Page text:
Monday, December 03, 2007

Review of Carr's The Big Switch

Nicholas Carr has written an excellent book, The Big Switch: Rewiring the World, from Edison to Google,* which will be released on Jan. 7, 2008. The grand theme is how the world will change due to the ever-more-pervasive presence of computers. Under that grand theme, the book is then divided into two main parts.

In the first half of the book, Carr contends that the information technology departments of large businesses are about to become obsolete, as are large software companies like Microsoft (one chapter title: "Goodbye, Mr. Gates" -- I wonder how many readers will be aware of the allusion . . .). This is because computers are about to undergo the same transformation that happened with electricity a hundred years ago, an interesting story that Carr recounts. Whereas lots of individual firms used to produce their own electricity, they stopped doing so as soon as it became easier for electric companies to transmit power over longer distances. After all, if you're trying to make clothing or cars, why bother being an electric company unto yourself as well? The same thing is already happening as to computers, both hardware and software. It's becoming more feasible for relatively centralized companies to offer computer services to multiple other companies, which will eventually see that it's not worth the trouble to maintain their own set of hard drives, software, etc. In Carr's words, "Much of the traditional hardware business would simply disappear." (p. 79).

One warning that Carr makes, however, is that while the transformation of electricity into a centralized utility encouraged the production of many other things that depend on electricity (hence making possible the rise of the American middle class), the transformation of computers into a utility may not have the same effect. In fact, it may be more likely to exacerbate the "winner-take-all" trend of growing inequality. YouTube and Flickr are good examples discussed here: The creators of those services became enormously wealthy, but most of the actual material was supplied for free by hobbyists (who, needless to say, did not become wealthy). As Carr says, "the World Wide Computer provides an incredibly efficient mechanism for harvesting the economic value of the labor provided by the very many and concentrating it in the hands of the very few." (p. 143).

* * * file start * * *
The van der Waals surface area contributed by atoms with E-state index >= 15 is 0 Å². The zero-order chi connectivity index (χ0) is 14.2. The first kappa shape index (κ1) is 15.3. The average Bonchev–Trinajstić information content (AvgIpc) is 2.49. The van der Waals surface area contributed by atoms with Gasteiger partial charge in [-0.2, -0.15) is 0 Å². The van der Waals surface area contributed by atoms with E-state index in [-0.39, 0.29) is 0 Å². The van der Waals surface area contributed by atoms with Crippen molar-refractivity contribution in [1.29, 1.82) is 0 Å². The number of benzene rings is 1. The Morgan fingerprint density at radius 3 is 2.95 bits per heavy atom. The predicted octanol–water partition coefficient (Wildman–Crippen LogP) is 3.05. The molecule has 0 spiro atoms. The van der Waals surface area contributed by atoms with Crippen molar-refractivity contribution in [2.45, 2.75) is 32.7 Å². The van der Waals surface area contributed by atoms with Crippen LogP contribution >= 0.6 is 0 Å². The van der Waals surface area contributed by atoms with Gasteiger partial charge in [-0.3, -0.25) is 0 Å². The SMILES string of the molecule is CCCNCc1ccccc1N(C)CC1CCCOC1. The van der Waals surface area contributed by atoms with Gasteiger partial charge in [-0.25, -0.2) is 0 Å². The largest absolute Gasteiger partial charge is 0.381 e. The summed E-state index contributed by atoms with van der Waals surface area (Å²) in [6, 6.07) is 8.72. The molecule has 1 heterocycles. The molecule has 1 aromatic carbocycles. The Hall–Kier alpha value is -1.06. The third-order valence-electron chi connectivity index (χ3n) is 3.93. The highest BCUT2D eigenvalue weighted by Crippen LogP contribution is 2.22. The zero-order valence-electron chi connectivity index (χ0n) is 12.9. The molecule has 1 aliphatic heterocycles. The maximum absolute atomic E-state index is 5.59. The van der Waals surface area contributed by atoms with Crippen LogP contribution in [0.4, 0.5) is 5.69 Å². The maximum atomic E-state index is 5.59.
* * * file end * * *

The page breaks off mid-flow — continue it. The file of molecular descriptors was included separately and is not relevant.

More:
* * *

The second half of Carr's book is about the way that computers are used, and how this will transform society. One good example: Because of computers, intellectual content is more and more offered on an unbundled basis. (An earlier blog post by Carr touched on this topic.)

For example, you don't have to buy cable; instead, you can download individual TV shows (that's what I do). You don't have to subscribe to an entire newspaper to get the news; you can read individual articles that show up on blogs or Google (and advertisers are more and more able to target their advertising only to those articles that are popular). You don't have to buy full albums; you can buy individual songs on ITunes.

The crucial point is that when unbundling becomes more common, cross-subsidization must go down. The sports pages (popular) are not as likely to be cross-subsidizing the international reporter stationed in Zimbabwe (not popular). As a result, mainstream outlets are going to have a harder time paying for anything that doesn't have broad popularity and that doesn't specifically draw in advertisers on its own -- including international news or niche interests. As Carr says, "When bundled into a print edition, hard journalism can add considerably to the overall value of a newspaper. . . . Online, however, most hard journalism becomes difficult to justify economically. Getting a freelance writer to dash off a review of high-definition television sets -- or, better yet, getting readers to contribute their own reviews for free -- would produce much more attractive returns." (p. 155).

In other words, Carr is making the opposite of Chris Anderson's "Long Tail" argument. Or rather, he's showing where Anderson's argument doesn't apply. Anderson has a point when he says that companies like Amazon or Netflix can make a lot of money from the "long tail" of products, in which the sheer number of not-individually-popular books or movies can aggregate to large sales. But it's hard to see how that argument applies where the "long tail" had depended for its existence on cross-subsidization by the more popular products, and where the cross-subsidization is coming to an end.